You may find yourself in the situation where you need more money to cover all the expenses at your closing. You reach out to the seller and get them to agree to pay your closing costs, and that really helps. What happens to the earnest money deposit (EMD) if the seller pays closing costs?
- Earnest money may go towards the down payment
- You asked the seller to pay closing costs because you did not have an EMD
- Earnest money may be refundable if the closing costs and down payment are covered
Most of the time, if you get to closing and do not need to pay closing costs, the lawyers credit EMD against the down payment. In rare cases you may even get some or all the EMD back at closing.
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Does Earnest Money Go Towards Down Payment or Closing Costs?
Closing costs are the fees you pay for the professional services you use during the home buying process. These include:
- Lawyer’s fees
- Appraisal fees
- Title insurance
It can include many other things as well, depending on your case. Investopedia has an extensive list of possible fees that can go into these costs.
If you do not have enough money to cover the closing costs, asking the seller to pay them is a good idea because underwriting finds this more acceptable than other options. The seller does not really pay them. How it works is they add it to the sale price of the home, and it gets rolled into the mortgage. Then the seller gives back the extra cash for you to pay the closing costs. Therefore, you pay them, to pay you. It is a shell game in a way.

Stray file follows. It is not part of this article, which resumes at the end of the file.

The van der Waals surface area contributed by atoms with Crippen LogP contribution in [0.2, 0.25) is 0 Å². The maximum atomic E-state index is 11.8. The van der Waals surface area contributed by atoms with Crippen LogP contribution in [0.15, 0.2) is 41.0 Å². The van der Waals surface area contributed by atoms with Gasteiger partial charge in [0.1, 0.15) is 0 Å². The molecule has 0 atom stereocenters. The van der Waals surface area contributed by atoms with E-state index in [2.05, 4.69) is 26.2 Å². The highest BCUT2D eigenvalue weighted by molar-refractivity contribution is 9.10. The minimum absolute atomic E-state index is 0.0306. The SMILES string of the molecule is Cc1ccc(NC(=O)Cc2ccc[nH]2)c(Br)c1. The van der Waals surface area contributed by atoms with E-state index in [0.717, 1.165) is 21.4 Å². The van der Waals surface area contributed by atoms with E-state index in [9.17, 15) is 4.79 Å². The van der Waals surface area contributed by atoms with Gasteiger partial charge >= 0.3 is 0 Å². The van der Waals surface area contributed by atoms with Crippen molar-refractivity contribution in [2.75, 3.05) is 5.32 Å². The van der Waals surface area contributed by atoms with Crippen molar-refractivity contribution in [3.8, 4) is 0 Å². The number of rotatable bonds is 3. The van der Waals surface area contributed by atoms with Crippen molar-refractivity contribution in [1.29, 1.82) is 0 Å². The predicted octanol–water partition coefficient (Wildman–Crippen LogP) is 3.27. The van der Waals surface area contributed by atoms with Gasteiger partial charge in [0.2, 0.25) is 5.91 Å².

The banks like this because you do not get a gift from someone else. You simply borrow more money from them.
If you do not need the escrow money for the closing costs, you can put it towards the down payment. In most cases, this will be much higher than your EMD. For most people this is the largest single payment they ever make. Even if the seller pays you closing costs your EMD should only be a portion of the cash for closing you must bring.
What if I Do Not Have Earnest Money and the Is Earnest Money Refundable if the Seller Pays Closing Costs?
It is rare that the seller does not require EMD to execute the contract. However, it does happen sometimes. If this is the case for your deal, then you must produce all the cash to close from your personal savings.
Is Earnest Money Refundable if the Seller Pays Closing Costs?
Earnest money is refundable in two situations.
- If the deal dies because of a contract contingency
- If the deal closes and you cover all the cash to close from your savings
Most of the time if a deal dies it is because of a triggered clause. If this happens the money stays in escrow until both parties sign a release. Then the escrow agent writes you a check.
It is rare that you will get money back at closing if you are the buyer. It does happen for a few of reasons, though. Realtor.com tells us about one of them. if you secure a loan with no down payment, you may get some or all your EMD back.
What happens to earnest money if the seller pays closing costs? It frees up those funds to help with the down payment. If you do not need the EMD for that, then you will get a check back at closing.
Whatever the situation, you will not lose your EMD. In fact, the lawyers meticulously account for all the money that changes hands throughout the process.